At the Da Ba Chong site in the southern province of Dong Nai, huge, centuries-old rocks stand in gravity defying formations.
Da Ba Chong, a 8-hectare site that teems with big rock formations, stands next to Highway 20, 100 kilometers east of Ho Chi Minh City. At 100 meters above sea level, the rocks that formed centuries ago are mostly Granodiorite, an intrusive igneous rock similar to granite.
This pile of three rocks, 40 meters high, stands out at the site, which is behind the culture center of Dinh Quan District. The site is actually named after this particular pile.
Despite the geological transformations, the pile stands still.
This huge rock that is tilted and looks like it can fall off any time, has also been standing still for centuries. Some of the rocks in the area are as big as a building. The tallest rock is 43 meters.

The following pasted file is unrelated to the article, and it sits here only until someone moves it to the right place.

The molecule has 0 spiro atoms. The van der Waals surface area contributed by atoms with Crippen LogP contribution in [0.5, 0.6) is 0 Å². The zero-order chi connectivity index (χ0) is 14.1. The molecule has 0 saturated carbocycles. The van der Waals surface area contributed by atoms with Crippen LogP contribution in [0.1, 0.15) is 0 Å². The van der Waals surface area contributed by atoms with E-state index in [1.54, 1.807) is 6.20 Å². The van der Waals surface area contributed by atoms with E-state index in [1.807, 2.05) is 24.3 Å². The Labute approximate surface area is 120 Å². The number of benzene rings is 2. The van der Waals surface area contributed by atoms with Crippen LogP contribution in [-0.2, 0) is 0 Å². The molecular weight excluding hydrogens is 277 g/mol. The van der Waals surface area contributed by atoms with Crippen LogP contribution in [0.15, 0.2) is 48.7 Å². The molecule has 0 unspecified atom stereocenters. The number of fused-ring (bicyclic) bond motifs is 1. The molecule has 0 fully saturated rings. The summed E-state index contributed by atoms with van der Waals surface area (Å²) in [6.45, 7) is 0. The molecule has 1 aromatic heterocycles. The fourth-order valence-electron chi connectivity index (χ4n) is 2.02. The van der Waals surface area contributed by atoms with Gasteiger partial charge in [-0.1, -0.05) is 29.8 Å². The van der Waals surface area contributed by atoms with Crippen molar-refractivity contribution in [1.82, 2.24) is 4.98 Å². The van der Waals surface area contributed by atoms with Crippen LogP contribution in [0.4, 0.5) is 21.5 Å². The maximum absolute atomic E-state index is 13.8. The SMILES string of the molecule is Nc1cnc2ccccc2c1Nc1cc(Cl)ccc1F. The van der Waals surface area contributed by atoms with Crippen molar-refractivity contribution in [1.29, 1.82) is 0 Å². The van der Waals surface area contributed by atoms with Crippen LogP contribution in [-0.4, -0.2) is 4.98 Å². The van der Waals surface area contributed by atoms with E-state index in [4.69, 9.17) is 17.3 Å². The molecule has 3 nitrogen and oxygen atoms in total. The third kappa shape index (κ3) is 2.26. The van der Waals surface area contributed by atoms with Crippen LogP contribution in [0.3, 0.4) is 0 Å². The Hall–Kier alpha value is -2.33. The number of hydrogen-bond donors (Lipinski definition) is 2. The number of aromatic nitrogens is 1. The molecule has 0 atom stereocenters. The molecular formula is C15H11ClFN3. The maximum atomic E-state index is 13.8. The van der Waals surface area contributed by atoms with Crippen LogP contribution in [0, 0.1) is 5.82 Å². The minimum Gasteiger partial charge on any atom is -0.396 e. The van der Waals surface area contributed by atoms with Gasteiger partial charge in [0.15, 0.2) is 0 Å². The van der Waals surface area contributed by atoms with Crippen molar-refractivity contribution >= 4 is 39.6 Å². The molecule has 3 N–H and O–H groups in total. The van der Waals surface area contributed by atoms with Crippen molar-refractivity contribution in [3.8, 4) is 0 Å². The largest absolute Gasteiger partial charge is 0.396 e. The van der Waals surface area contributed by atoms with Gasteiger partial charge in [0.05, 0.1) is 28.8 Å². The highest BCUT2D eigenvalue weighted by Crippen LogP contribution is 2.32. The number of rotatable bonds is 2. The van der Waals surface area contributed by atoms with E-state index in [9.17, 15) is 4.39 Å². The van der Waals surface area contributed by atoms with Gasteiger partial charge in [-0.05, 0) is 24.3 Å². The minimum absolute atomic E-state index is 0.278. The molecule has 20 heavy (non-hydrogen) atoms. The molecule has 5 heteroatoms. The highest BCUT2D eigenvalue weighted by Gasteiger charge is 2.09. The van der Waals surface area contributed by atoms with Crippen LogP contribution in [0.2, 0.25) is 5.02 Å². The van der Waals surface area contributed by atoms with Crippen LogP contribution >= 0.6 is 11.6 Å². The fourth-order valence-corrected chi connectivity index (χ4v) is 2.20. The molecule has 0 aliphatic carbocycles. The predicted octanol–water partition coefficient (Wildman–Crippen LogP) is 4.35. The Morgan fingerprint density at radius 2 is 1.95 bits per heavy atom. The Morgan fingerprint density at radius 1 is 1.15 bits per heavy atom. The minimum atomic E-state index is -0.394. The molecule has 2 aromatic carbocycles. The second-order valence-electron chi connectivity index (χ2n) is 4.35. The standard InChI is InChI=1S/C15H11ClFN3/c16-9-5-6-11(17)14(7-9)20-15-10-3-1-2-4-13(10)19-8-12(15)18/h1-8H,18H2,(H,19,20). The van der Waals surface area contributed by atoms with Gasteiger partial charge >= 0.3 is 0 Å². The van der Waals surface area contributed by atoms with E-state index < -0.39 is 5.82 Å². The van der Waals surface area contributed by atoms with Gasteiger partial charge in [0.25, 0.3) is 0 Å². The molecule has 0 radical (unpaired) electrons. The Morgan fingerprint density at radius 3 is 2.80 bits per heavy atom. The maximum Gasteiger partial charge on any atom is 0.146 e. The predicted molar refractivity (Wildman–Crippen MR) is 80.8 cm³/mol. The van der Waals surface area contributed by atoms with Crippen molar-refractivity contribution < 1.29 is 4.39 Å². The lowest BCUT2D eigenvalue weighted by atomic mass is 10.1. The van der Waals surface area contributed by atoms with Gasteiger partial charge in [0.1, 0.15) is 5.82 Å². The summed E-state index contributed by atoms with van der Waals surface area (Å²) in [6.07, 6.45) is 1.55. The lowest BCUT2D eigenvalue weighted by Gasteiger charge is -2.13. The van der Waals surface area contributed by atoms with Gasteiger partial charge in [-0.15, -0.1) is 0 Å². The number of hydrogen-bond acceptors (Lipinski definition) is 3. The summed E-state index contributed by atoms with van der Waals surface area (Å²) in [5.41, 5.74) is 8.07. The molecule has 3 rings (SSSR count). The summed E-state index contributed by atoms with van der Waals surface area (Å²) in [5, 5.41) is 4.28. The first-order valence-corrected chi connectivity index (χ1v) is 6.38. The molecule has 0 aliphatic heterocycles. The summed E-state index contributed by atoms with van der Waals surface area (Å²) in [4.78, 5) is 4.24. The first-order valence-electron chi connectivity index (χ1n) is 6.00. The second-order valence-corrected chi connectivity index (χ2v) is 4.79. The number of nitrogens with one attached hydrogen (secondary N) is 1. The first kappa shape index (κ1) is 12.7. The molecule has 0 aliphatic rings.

The statue of the Buddha, which belongs to Thien Chon Pagoda in the neighboring province of Binh Duong, was placed there sometime in the 1970s.
There are two rocks that resemble the shape of elephants, so they are known as Elephant rocks. On top of one, referred to locally as the male elephant, stands the Buddha statue. The other one is said to the female companion.
As the rocks lean on one another, they form caves in between. It is said that once upon a time, there used to be white tigers that lived in harmony in these caves.
Some medieval tools used for farming and other purposes have been found in the caves, streams and slopes at the site.
Some rocks at the site have cracked. Locals in the area said no one has experienced any accident from any falling rock so far.
Humans have been close to the rocks for some time now.
Phan Truc Ly, 17, visiting the site for the first time, said: “I feel so little next to these giant rocks. They form all kinds of shapes on top of each other, giving me the feeling they can fall down any time. This is why the site is so attractive to visitors.”